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Ampulian vase (loutrophorus) with red-painted figures, painter Varesse, 340 BC, Naples, National Archeological Museum.

 This vase also show how Niobe’s father and an elderly woman are visiting her, but here Niobe turns to stone, because of her grief.

The persons on the vase are, Niobe, her father Tantalus, the elderly woman, Leto, Zeus, Apollo, Artemis, Hermes and people bringing offerings.

At the center is the classic portrayal of Niobe in the temple wrapped in her himation , showing the bottom of the principle of petrification. Her father and the elderly woman want to console Niobe. On the left there is Leto, Niobe’s rival and her children Apollo and Artemis, the ones that slaughtered Niobe’s children and on the right we have Zeus and Hermes. The reason the gods are here is that according to the myth the gods decided to bury the children after their corpses had been decaying for ten days. They were stinking the place up and the gods decided to clean the place up. The reason the children hadn’t been buried yet was that Zeus had turned the people of Thebe into stone for ten days.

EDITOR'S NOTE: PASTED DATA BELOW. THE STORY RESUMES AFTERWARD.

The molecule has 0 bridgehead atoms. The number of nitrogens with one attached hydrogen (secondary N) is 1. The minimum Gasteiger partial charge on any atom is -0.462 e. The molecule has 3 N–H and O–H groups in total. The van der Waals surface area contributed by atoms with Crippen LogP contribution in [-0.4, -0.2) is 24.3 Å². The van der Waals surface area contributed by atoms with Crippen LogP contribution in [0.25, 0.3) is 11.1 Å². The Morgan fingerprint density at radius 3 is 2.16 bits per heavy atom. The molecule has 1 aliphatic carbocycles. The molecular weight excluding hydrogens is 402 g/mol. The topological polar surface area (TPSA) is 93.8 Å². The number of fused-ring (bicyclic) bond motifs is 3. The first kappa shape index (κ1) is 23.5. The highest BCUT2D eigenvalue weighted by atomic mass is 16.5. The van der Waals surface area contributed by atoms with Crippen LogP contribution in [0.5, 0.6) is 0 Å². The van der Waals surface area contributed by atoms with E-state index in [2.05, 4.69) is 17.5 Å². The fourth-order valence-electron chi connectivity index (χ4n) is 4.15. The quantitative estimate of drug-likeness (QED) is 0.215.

A very similar vase from the same time-period showing Niobe turning to stone is found in Sydney at the Nicholson Museum of Antiquities.

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vase with red figures, Nicholson Museum of Antiquities, Sydney, 350-340 BC.

Like the other vases it has red figures. On this vase we see Niobe whom is turning to stone standing in a funeral temple with offerings for the gods at her feet, her dad, a youth,  a woman, Leto and Apollo.